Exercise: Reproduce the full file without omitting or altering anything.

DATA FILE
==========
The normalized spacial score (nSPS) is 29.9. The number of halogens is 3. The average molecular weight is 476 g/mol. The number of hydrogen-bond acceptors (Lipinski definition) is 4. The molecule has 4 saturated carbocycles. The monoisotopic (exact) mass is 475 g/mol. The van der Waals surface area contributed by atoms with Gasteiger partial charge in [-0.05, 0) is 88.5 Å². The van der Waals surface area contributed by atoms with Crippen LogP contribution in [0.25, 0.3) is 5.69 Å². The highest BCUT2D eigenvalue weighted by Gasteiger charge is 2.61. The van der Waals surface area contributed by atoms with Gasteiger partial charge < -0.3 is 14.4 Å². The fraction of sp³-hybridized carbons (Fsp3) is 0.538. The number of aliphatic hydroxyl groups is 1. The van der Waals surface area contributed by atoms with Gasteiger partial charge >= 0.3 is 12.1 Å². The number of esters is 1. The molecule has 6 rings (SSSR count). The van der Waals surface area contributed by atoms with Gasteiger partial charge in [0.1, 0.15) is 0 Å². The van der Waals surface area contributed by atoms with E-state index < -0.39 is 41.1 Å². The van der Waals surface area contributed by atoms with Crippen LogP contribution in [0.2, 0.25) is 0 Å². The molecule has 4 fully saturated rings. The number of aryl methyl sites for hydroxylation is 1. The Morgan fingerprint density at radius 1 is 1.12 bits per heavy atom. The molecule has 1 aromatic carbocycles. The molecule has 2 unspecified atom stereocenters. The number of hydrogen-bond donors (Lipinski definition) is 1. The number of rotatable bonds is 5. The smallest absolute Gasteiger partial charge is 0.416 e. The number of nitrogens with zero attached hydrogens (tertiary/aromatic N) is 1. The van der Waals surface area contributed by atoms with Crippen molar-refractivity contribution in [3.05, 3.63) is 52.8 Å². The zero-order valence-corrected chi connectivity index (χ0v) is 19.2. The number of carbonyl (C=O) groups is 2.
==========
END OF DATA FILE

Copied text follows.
The normalized spacial score (nSPS) is 29.9. The number of halogens is 3. The average molecular weight is 476 g/mol. The number of hydrogen-bond acceptors (Lipinski definition) is 4. The molecule has 4 saturated carbocycles. The monoisotopic (exact) mass is 475 g/mol. The van der Waals surface area contributed by atoms with Gasteiger partial charge in [-0.05, 0) is 88.5 Å². The van der Waals surface area contributed by atoms with Crippen LogP contribution in [0.25, 0.3) is 5.69 Å². The highest BCUT2D eigenvalue weighted by Gasteiger charge is 2.61. The van der Waals surface area contributed by atoms with Gasteiger partial charge < -0.3 is 14.4 Å². The fraction of sp³-hybridized carbons (Fsp3) is 0.538. The number of aliphatic hydroxyl groups is 1. The van der Waals surface area contributed by atoms with Gasteiger partial charge >= 0.3 is 12.1 Å². The number of esters is 1. The molecule has 6 rings (SSSR count). The van der Waals surface area contributed by atoms with Gasteiger partial charge in [0.1, 0.15) is 0 Å². The van der Waals surface area contributed by atoms with E-state index < -0.39 is 41.1 Å². The van der Waals surface area contributed by atoms with Crippen LogP contribution in [0.2, 0.25) is 0 Å². The molecule has 4 fully saturated rings. The number of aryl methyl sites for hydroxylation is 1. The Morgan fingerprint density at radius 1 is 1.12 bits per heavy atom. The molecule has 1 aromatic carbocycles. The molecule has 2 unspecified atom stereocenters. The number of hydrogen-bond donors (Lipinski definition) is 1. The number of rotatable bonds is 5. The smallest absolute Gasteiger partial charge is 0.416 e. The number of nitrogens with zero attached hydrogens (tertiary/aromatic N) is 1. The van der Waals surface area contributed by atoms with Crippen molar-refractivity contribution in [3.05, 3.63) is 52.8 Å². The zero-order valence-corrected chi connectivity index (χ0v) is 19.2. The number of carbonyl (C=O) groups is 2.